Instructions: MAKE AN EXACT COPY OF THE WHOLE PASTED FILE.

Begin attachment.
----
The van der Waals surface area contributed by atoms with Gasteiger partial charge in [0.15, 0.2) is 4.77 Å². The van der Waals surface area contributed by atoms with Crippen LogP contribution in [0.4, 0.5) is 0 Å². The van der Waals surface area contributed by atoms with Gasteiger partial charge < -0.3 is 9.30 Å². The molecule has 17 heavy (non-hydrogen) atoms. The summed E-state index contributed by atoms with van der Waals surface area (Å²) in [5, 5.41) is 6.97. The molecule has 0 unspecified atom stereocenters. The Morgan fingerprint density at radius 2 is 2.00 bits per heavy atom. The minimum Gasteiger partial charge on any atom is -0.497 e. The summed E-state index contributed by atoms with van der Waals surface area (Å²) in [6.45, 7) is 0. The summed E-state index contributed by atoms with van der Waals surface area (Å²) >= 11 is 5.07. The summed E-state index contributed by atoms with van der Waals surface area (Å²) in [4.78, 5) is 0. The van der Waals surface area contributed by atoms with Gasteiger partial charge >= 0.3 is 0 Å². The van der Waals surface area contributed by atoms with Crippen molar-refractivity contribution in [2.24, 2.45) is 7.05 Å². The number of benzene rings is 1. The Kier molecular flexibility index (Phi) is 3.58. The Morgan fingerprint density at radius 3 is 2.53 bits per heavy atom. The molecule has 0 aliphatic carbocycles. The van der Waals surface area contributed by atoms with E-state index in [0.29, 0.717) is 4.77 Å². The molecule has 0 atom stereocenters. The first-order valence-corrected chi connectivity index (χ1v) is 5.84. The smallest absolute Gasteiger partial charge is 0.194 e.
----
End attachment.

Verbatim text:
The van der Waals surface area contributed by atoms with Gasteiger partial charge in [0.15, 0.2) is 4.77 Å². The van der Waals surface area contributed by atoms with Crippen LogP contribution in [0.4, 0.5) is 0 Å². The van der Waals surface area contributed by atoms with Gasteiger partial charge < -0.3 is 9.30 Å². The molecule has 17 heavy (non-hydrogen) atoms. The summed E-state index contributed by atoms with van der Waals surface area (Å²) in [5, 5.41) is 6.97. The molecule has 0 unspecified atom stereocenters. The Morgan fingerprint density at radius 2 is 2.00 bits per heavy atom. The minimum Gasteiger partial charge on any atom is -0.497 e. The summed E-state index contributed by atoms with van der Waals surface area (Å²) in [6.45, 7) is 0. The summed E-state index contributed by atoms with van der Waals surface area (Å²) >= 11 is 5.07. The summed E-state index contributed by atoms with van der Waals surface area (Å²) in [4.78, 5) is 0. The van der Waals surface area contributed by atoms with Gasteiger partial charge >= 0.3 is 0 Å². The van der Waals surface area contributed by atoms with Crippen molar-refractivity contribution in [2.24, 2.45) is 7.05 Å². The number of benzene rings is 1. The Kier molecular flexibility index (Phi) is 3.58. The Morgan fingerprint density at radius 3 is 2.53 bits per heavy atom. The molecule has 0 aliphatic carbocycles. The van der Waals surface area contributed by atoms with E-state index in [0.29, 0.717) is 4.77 Å². The molecule has 0 atom stereocenters. The first-order valence-corrected chi connectivity index (χ1v) is 5.84. The smallest absolute Gasteiger partial charge is 0.194 e.